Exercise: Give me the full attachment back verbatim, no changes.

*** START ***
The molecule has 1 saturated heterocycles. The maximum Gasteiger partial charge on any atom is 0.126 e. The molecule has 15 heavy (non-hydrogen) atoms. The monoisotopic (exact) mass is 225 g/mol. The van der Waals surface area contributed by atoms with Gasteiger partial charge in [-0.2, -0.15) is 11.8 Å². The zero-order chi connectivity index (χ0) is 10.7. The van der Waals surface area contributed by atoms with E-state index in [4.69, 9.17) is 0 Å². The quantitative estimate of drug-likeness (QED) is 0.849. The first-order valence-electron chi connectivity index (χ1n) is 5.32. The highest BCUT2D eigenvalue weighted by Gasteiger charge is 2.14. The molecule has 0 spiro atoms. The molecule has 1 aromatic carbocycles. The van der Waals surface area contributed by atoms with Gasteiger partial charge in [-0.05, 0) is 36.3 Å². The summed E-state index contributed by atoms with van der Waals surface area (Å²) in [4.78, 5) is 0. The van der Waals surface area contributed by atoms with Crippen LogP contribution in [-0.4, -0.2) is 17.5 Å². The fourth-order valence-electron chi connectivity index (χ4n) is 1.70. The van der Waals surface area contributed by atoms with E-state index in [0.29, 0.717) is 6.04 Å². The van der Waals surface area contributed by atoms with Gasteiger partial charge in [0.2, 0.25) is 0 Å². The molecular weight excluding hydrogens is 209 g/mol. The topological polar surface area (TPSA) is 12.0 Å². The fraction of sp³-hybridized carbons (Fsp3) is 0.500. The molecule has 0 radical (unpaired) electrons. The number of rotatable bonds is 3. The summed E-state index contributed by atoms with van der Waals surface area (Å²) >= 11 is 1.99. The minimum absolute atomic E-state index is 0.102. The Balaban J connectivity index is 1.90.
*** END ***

The molecule has 1 saturated heterocycles. The maximum Gasteiger partial charge on any atom is 0.126 e. The molecule has 15 heavy (non-hydrogen) atoms. The monoisotopic (exact) mass is 225 g/mol. The van der Waals surface area contributed by atoms with Gasteiger partial charge in [-0.2, -0.15) is 11.8 Å². The zero-order chi connectivity index (χ0) is 10.7. The van der Waals surface area contributed by atoms with E-state index in [4.69, 9.17) is 0 Å². The quantitative estimate of drug-likeness (QED) is 0.849. The first-order valence-electron chi connectivity index (χ1n) is 5.32. The highest BCUT2D eigenvalue weighted by Gasteiger charge is 2.14. The molecule has 0 spiro atoms. The molecule has 1 aromatic carbocycles. The van der Waals surface area contributed by atoms with Gasteiger partial charge in [-0.05, 0) is 36.3 Å². The summed E-state index contributed by atoms with van der Waals surface area (Å²) in [4.78, 5) is 0. The van der Waals surface area contributed by atoms with Crippen LogP contribution in [-0.4, -0.2) is 17.5 Å². The fourth-order valence-electron chi connectivity index (χ4n) is 1.70. The van der Waals surface area contributed by atoms with E-state index in [0.29, 0.717) is 6.04 Å². The van der Waals surface area contributed by atoms with Gasteiger partial charge in [0.2, 0.25) is 0 Å². The molecular weight excluding hydrogens is 209 g/mol. The topological polar surface area (TPSA) is 12.0 Å². The fraction of sp³-hybridized carbons (Fsp3) is 0.500. The molecule has 0 radical (unpaired) electrons. The number of rotatable bonds is 3. The summed E-state index contributed by atoms with van der Waals surface area (Å²) >= 11 is 1.99. The minimum absolute atomic E-state index is 0.102. The Balaban J connectivity index is 1.90.